Standard gear with the two-door Hardtop includes a 6.5-inch infotainment system, a rearview camera, parking sensors, and automatic climate control, all of which were featured on my base model tester. You can upgrade to a louder stereo, a larger screen, navigation, a heads-up display, and adaptive cruise control, but it's hard to make a case for why you'd want to do so—with a starting price of just under $22k, equipment hounds are better served by the scads of cheaper hatchbacks available from the likes of Hyundai, Kia, and Honda.
MORE MINI, NOT MORE MINI
The 2018 MINI John Cooper Works Countryman ALL4 doesn't just have the longest name of all its MINI-badged siblings, it's also the polar opposite of the two-door Hardtop in almost every category. With styling that puffs out the Cooper's dimensions like a flared-fender marshmallow, the Countryman is seemingly aimed at buyers who want to park an SUV-like hauler at home without leaving the MINI nest.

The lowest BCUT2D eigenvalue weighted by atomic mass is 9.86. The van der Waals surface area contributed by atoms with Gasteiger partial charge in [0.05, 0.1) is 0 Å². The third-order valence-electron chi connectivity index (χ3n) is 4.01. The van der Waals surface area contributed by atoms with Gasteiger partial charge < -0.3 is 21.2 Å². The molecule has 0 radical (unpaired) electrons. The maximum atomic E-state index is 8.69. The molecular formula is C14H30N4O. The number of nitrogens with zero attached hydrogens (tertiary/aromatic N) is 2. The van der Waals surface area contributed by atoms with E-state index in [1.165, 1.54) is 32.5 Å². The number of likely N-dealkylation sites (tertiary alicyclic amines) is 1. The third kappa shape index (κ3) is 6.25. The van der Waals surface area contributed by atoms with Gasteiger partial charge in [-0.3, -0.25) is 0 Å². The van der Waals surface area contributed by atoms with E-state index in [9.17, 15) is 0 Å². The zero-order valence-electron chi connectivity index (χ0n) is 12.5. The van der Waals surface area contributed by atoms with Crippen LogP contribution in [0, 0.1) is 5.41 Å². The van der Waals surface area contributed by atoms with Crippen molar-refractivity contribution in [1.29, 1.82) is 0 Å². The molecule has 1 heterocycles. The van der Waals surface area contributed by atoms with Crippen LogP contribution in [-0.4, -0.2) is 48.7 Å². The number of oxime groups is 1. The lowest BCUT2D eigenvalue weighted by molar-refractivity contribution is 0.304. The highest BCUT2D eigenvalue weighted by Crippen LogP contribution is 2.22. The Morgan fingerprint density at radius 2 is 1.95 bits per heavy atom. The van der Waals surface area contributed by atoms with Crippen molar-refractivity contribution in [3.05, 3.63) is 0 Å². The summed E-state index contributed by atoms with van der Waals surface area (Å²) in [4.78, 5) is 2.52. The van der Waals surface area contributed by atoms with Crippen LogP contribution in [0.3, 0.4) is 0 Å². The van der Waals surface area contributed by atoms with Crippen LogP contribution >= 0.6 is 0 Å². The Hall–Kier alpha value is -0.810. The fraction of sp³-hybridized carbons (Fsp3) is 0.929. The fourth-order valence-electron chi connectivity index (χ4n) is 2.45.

Just how much extra practicality do you get from those four doors and that extra-wide track? Roughly the same as what you'd find in a Volkswagen Golf, what with 48 cubes of total cargo available, along with a livable rear seat. The Golf doesn't deliver the Countryman's standard all-wheel drive, nor does it come with the JCW's 228 horsepower, 2.0-liter turbocharged four (which also provides 258 lb-ft of torque). Unless, of course, you're talking about the GTI edition of the Golf, in which case it matches the MINI's mechanicals everywhere save for the additional traction of a powered rear axle (and the adaptive suspension system).